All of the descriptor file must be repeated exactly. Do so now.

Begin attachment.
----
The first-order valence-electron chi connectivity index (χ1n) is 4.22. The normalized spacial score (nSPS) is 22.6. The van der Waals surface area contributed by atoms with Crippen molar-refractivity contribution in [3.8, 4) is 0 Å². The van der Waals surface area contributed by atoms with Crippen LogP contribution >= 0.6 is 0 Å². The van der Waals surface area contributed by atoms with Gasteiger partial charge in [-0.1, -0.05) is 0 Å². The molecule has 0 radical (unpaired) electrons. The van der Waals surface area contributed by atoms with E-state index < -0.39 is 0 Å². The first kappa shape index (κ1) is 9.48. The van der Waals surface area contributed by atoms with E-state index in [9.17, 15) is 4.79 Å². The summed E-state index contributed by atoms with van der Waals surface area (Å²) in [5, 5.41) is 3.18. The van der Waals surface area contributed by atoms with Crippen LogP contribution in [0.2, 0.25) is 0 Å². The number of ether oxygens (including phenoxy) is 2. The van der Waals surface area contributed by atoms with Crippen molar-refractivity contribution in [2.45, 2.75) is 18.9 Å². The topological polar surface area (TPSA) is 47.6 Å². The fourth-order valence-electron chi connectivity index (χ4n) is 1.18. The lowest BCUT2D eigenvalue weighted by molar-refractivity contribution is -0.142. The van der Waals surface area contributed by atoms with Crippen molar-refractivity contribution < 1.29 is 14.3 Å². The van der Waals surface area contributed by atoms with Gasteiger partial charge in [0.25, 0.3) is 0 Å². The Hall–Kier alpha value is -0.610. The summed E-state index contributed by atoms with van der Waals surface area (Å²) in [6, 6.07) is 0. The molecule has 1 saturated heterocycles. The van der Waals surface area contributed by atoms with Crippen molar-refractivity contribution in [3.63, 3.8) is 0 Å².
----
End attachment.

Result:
The first-order valence-electron chi connectivity index (χ1n) is 4.22. The normalized spacial score (nSPS) is 22.6. The van der Waals surface area contributed by atoms with Crippen molar-refractivity contribution in [3.8, 4) is 0 Å². The van der Waals surface area contributed by atoms with Crippen LogP contribution >= 0.6 is 0 Å². The van der Waals surface area contributed by atoms with Gasteiger partial charge in [-0.1, -0.05) is 0 Å². The molecule has 0 radical (unpaired) electrons. The van der Waals surface area contributed by atoms with E-state index < -0.39 is 0 Å². The first kappa shape index (κ1) is 9.48. The van der Waals surface area contributed by atoms with E-state index in [9.17, 15) is 4.79 Å². The summed E-state index contributed by atoms with van der Waals surface area (Å²) in [5, 5.41) is 3.18. The van der Waals surface area contributed by atoms with Crippen LogP contribution in [0.2, 0.25) is 0 Å². The number of ether oxygens (including phenoxy) is 2. The van der Waals surface area contributed by atoms with Crippen molar-refractivity contribution in [2.45, 2.75) is 18.9 Å². The topological polar surface area (TPSA) is 47.6 Å². The fourth-order valence-electron chi connectivity index (χ4n) is 1.18. The lowest BCUT2D eigenvalue weighted by molar-refractivity contribution is -0.142. The van der Waals surface area contributed by atoms with Crippen molar-refractivity contribution < 1.29 is 14.3 Å². The van der Waals surface area contributed by atoms with Gasteiger partial charge in [0.25, 0.3) is 0 Å². The Hall–Kier alpha value is -0.610. The summed E-state index contributed by atoms with van der Waals surface area (Å²) in [6, 6.07) is 0. The molecule has 1 saturated heterocycles. The van der Waals surface area contributed by atoms with Crippen molar-refractivity contribution in [3.63, 3.8) is 0 Å².